author = "Aldrich, {Melinda C.} and Steve Selvin and Wrensch, {Margaret R.} and Sison, {Jennette D.} and Hansen, {Helen M.} and Quesenberry, {Charles P.} and Seldin, {Michael F} and Barcellos, {Lisa F.} and Buffler, {Patricia A.} and Wiencke, {John K.}",
year = "2013",
month = "10",
doi = "10.2105/AJPH.2013.301370",
language = "English (US)",
volume = "103",
journal = "American Journal of Public Health",
issn = "0090-0036",
publisher = "American Public Health Association Inc.",
number = "10",

}

TY - JOUR

T1 - Socioeconomic status and lung cancer

T2 - Unraveling the contribution of genetic admixture

AU - Aldrich, Melinda C.

AU - Selvin, Steve

AU - Wrensch, Margaret R.

AU - Sison, Jennette D.

AU - Hansen, Helen M.

AU - Quesenberry, Charles P.

AU - Seldin, Michael F

AU - Barcellos, Lisa F.

AU - Buffler, Patricia A.

AU - Wiencke, John K.

PY - 2013/10

Y1 - 2013/10

N2 - Objectives. We examined the relationship between genetic ancestry, socioeconomic status (SES), and lung cancer among African Americans and Latinos. Methods. We evaluated SES and genetic ancestry in a Northern California lung cancer case-control study (1998-2003) of African Americans and Latinos. Lung cancer case and control participants were frequency matched on age, gender, and race/ethnicity. We assessed case-control differences in individual admixture proportions using the 2-sample t test and analysis of covariance. Logistic regression models examined associations among genetic ancestry, socioeconomic characteristics, and lung cancer. Results. Decreased Amerindian ancestry was associated with higher education among Latino control participants and greater African ancestry was associated with decreased education among African lung cancer case participants. Education was associated with lung cancer among both Latinos and African Americans, independent of smoking, ancestry, age, and gender. Genetic ancestry was not associated with lung cancer among African Americans. Conclusions. Findings suggest that socioeconomic factors may have a greater impact than genetic ancestry on lung cancer among African Americans. The genetic heterogeneity and recent dynamic migration and acculturation of Latinos complicate recruitment; thus, epidemiological analyses and findings should be interpreted cautiously.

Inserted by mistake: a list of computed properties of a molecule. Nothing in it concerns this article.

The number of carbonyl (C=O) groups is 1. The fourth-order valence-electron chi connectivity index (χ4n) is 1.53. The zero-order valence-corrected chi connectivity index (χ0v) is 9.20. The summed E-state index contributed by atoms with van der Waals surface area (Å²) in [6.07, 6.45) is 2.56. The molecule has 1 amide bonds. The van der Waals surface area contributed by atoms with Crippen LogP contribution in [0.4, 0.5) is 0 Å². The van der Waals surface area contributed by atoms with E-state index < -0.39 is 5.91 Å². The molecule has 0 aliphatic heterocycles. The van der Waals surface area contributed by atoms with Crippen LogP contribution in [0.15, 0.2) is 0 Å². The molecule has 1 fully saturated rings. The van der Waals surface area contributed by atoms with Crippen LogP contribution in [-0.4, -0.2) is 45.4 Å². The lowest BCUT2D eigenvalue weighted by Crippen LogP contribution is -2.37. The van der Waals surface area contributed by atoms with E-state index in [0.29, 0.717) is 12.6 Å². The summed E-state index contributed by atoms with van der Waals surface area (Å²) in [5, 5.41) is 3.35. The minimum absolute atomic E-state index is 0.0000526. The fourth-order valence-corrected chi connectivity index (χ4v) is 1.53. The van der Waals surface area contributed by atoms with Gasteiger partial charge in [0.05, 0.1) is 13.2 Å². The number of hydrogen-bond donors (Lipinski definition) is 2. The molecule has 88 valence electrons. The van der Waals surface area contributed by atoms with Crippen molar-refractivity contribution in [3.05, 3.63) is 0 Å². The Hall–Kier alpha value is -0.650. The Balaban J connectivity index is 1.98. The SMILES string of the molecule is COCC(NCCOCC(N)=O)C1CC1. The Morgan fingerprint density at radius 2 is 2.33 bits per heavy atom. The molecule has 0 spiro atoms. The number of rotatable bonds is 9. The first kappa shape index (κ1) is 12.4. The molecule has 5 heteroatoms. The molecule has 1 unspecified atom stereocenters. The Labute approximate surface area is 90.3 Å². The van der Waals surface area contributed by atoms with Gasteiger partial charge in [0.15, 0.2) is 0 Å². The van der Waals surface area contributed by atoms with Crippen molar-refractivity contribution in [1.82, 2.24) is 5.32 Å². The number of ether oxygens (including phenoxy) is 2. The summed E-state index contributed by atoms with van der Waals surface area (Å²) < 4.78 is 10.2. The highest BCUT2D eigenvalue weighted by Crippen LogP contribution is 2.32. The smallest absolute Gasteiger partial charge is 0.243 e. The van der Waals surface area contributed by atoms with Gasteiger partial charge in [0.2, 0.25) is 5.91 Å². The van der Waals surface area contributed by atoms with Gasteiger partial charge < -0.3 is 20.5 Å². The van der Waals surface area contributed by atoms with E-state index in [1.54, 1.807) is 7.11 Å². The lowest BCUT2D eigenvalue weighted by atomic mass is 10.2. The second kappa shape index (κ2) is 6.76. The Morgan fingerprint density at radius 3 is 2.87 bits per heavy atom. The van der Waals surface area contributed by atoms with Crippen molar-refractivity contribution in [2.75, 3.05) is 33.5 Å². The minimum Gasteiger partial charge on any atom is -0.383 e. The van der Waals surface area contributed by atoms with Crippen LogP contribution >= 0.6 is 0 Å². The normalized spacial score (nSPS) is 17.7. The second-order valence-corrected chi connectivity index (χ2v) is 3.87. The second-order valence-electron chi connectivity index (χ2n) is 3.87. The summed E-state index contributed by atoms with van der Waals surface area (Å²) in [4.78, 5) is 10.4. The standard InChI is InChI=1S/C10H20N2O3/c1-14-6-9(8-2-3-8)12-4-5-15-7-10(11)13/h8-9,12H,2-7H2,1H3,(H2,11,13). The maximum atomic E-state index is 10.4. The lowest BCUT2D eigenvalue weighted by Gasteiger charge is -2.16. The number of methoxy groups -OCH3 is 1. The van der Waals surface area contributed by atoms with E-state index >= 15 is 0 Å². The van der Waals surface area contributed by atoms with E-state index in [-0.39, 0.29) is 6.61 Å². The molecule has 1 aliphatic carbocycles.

AB - Objectives. We examined the relationship between genetic ancestry, socioeconomic status (SES), and lung cancer among African Americans and Latinos. Methods. We evaluated SES and genetic ancestry in a Northern California lung cancer case-control study (1998-2003) of African Americans and Latinos. Lung cancer case and control participants were frequency matched on age, gender, and race/ethnicity. We assessed case-control differences in individual admixture proportions using the 2-sample t test and analysis of covariance. Logistic regression models examined associations among genetic ancestry, socioeconomic characteristics, and lung cancer. Results. Decreased Amerindian ancestry was associated with higher education among Latino control participants and greater African ancestry was associated with decreased education among African lung cancer case participants. Education was associated with lung cancer among both Latinos and African Americans, independent of smoking, ancestry, age, and gender. Genetic ancestry was not associated with lung cancer among African Americans. Conclusions. Findings suggest that socioeconomic factors may have a greater impact than genetic ancestry on lung cancer among African Americans. The genetic heterogeneity and recent dynamic migration and acculturation of Latinos complicate recruitment; thus, epidemiological analyses and findings should be interpreted cautiously.

UR - http://www.scopus.com/inward/record.url?scp=84884134051&partnerID=8YFLogxK

UR - http://www.scopus.com/inward/citedby.url?scp=84884134051&partnerID=8YFLogxK

U2 - 10.2105/AJPH.2013.301370

DO - 10.2105/AJPH.2013.301370

M3 - Article

VL - 103

JO - American Journal of Public Health

JF - American Journal of Public Health

SN - 0090-0036

IS - 10

ER -